That is totally functional but the most awkward use of enumerate I've seen. Also, it's the enumerate function, not the enumerator operator. Your version rhymes better though. – Mad Physicist Mar 9 at 22:58

An alternative to the two answers given here is to use something that does the formatting for you, like numpy. This is an external dependency you might not want in general, but if you're already storing things in grids/matrices, it can be a logical choice:

from numpy import array
str(array(listA).reshape((3,3)))

Put it in an array, reshape it in your favourite (compatible) shape, and make it a string. Couldn't be more intuitive!

share|improve this answer
1  
"Couldn't be more intuitive!" Really? – Mad Physicist Mar 9 at 22:41
1  
@MadPhysicist syntactically, I don't think so (well, maybe I'm a little hyperbolic). Take a flat array and reshape it: that makes sense to me. If I saw this I would immediately know what it's doing: if I saw Padraic's answer with join->map->join->zip->iter, it would take a second to figure out what we were doing. That answer is awesome, don't get me wrong, but I think this is a good option too :) – en_Knight Mar 9 at 22:43
    
@MadPhysicist if you're going by "intuitive in terms of what someone new to python would be familiar with" then it seems like the ones using modulus are about as good as you'll get – en_Knight Mar 9 at 22:45
    
I agree about it being a good option. My initial reflex was to mention numpy as well when I saw matrix in the title. However, I don't think that adding numpy into the mix is optimal for a guy just trying to figure out how print works. I also wish beginners didn't have to learn print so early, especially the Python2 statement, but that's another story. – Mad Physicist Mar 9 at 22:49
    
@MadPhysicist that all sounds fair – en_Knight Mar 9 at 22:53

You could use the format method of the string object:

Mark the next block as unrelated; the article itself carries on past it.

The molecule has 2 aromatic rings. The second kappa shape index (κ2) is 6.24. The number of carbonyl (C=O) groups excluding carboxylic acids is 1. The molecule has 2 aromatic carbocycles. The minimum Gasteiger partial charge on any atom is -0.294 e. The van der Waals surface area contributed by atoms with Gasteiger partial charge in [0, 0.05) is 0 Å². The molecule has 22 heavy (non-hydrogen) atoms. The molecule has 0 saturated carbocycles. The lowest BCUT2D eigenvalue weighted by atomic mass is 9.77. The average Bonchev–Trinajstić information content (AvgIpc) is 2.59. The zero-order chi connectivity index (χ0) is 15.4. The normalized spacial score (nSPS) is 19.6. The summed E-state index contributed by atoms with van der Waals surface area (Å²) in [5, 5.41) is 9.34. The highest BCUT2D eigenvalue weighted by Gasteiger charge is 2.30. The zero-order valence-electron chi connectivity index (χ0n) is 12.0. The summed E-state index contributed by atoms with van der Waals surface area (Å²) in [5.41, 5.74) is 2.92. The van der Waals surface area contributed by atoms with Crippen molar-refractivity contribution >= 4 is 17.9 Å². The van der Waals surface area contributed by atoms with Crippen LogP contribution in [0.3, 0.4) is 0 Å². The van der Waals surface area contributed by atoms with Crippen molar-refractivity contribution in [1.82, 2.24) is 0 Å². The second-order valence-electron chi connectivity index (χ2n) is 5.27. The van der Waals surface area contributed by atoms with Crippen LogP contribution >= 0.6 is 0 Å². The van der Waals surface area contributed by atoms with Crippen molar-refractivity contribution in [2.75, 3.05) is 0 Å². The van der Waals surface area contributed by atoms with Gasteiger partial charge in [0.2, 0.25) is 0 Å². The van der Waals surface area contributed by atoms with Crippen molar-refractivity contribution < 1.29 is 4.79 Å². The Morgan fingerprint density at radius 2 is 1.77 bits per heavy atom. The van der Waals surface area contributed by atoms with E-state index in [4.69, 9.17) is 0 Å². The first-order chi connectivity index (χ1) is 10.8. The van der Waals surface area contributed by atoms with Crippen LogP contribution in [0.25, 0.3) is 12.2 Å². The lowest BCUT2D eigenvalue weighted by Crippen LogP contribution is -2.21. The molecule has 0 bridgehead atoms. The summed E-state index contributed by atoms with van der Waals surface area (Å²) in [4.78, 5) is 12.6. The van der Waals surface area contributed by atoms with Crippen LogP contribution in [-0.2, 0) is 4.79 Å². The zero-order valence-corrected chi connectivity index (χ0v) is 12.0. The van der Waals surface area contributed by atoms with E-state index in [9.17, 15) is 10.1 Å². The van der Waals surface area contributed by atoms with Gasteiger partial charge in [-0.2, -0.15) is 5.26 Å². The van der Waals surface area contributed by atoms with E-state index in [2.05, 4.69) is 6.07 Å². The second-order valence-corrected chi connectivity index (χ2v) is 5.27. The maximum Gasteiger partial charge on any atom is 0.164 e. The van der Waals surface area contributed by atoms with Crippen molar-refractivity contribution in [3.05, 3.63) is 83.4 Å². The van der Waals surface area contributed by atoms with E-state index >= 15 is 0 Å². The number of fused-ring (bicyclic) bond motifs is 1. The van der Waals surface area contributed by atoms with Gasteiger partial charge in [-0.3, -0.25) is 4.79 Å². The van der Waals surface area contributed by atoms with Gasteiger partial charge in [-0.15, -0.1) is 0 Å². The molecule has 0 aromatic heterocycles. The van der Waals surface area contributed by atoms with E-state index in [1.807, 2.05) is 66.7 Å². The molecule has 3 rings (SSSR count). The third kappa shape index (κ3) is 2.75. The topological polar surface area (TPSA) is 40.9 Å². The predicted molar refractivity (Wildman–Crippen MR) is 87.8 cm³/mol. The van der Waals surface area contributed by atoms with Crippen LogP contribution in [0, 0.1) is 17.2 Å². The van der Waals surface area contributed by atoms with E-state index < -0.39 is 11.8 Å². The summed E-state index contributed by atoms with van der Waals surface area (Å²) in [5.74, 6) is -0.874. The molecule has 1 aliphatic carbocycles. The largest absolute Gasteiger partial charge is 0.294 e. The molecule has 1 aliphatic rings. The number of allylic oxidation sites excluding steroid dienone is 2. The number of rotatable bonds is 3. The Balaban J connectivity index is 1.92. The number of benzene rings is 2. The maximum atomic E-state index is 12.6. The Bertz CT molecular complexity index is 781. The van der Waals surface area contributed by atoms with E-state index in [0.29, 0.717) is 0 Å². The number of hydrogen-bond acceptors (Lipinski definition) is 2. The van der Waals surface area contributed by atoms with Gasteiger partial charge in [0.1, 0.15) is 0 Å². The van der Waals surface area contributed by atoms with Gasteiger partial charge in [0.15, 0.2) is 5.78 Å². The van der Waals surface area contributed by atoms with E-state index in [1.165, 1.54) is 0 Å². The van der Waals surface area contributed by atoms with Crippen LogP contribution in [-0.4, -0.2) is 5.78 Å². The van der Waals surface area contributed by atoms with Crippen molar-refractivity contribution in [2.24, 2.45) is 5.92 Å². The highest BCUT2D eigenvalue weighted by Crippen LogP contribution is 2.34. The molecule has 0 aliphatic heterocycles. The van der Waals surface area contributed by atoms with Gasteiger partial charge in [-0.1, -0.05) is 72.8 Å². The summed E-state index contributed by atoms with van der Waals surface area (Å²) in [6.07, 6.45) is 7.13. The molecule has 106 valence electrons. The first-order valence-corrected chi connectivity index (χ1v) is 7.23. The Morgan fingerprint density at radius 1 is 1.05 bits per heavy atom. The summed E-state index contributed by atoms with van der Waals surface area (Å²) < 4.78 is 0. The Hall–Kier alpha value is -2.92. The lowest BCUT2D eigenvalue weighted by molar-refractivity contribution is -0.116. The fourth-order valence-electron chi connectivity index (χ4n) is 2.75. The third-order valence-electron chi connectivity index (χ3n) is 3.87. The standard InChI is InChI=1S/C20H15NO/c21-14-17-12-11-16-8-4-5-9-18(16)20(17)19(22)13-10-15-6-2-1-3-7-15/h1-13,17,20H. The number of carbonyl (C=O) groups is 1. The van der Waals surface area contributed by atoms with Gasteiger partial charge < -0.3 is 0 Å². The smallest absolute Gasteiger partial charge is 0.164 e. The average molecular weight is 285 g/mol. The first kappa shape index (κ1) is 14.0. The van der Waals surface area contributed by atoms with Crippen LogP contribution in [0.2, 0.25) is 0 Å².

for i in range(3):
    print "{} {} {}".format(*listA[3*i:3*i+3])

Also, instead of multiplying the index by 3 at every iteration, you can just take steps of three elements through the list:

for i in range(0, len(listA), 3):
    print "{} {} {}".format(*listA[i:i+3])
share|improve this answer
1  
In Python 3: for i in range(0, len(listA), 3): print(*listA[i:i+3]) – arekolek Mar 9 at 23:08
    
@arekolek, that would work fine in py2.7 as well. It works the same whether you step every three or multiply by three. I chose the latter, but your syntax does look cleaner. – Mad Physicist Mar 9 at 23:21
    
I was actually thinking about the print function when I included the disclaimer. But of course you could import it from the future. BTW you can feel free to incorporate it into your answer. – arekolek Mar 9 at 23:31
    
@arekolek. I may as well. – Mad Physicist Mar 10 at 4:47

One method which have not been mentioned: Get the slice of the list mathematically and print by the slice of the list.

In Python 2.x:

listA=['a','b','c','d','e','f','g','h','i','j']
val = (len(listA) + 2) // 3
for i in range(val):
    print(' '.join(listA[i*3:(i+1)*3]))

In Python 3.x:

listA=['a','b','c','d','e','f','g','h','i','j']
val = (len(listA) + 2) // 3
for i in range(val):
    print(*listA[i*3:(i+1)*3], sep=" ")
share|improve this answer
print ''.join(' '*(n%3!=0)+l+'\n'*(n%3==2) for n,l in enumerate(listA))

a b c
d e f
g h i
j

Python is awesome.

share|improve this answer
4  
Despite Python being awesome this question is not an obfuscated code tournament – lukas.pukenis Mar 10 at 8:32
    
Fine line between "obfuscated" and "beautifully succinct", wouldn't you say? – Miles Gillham Mar 10 at 12:50
    
What's the output? – Peter Wood Mar 10 at 14:09
    
The output has an extra space at the beginning of each line. – Peter Wood Mar 11 at 9:07
    
The output now has an extra space at the end of each line – Peter Wood Mar 14 at 6:16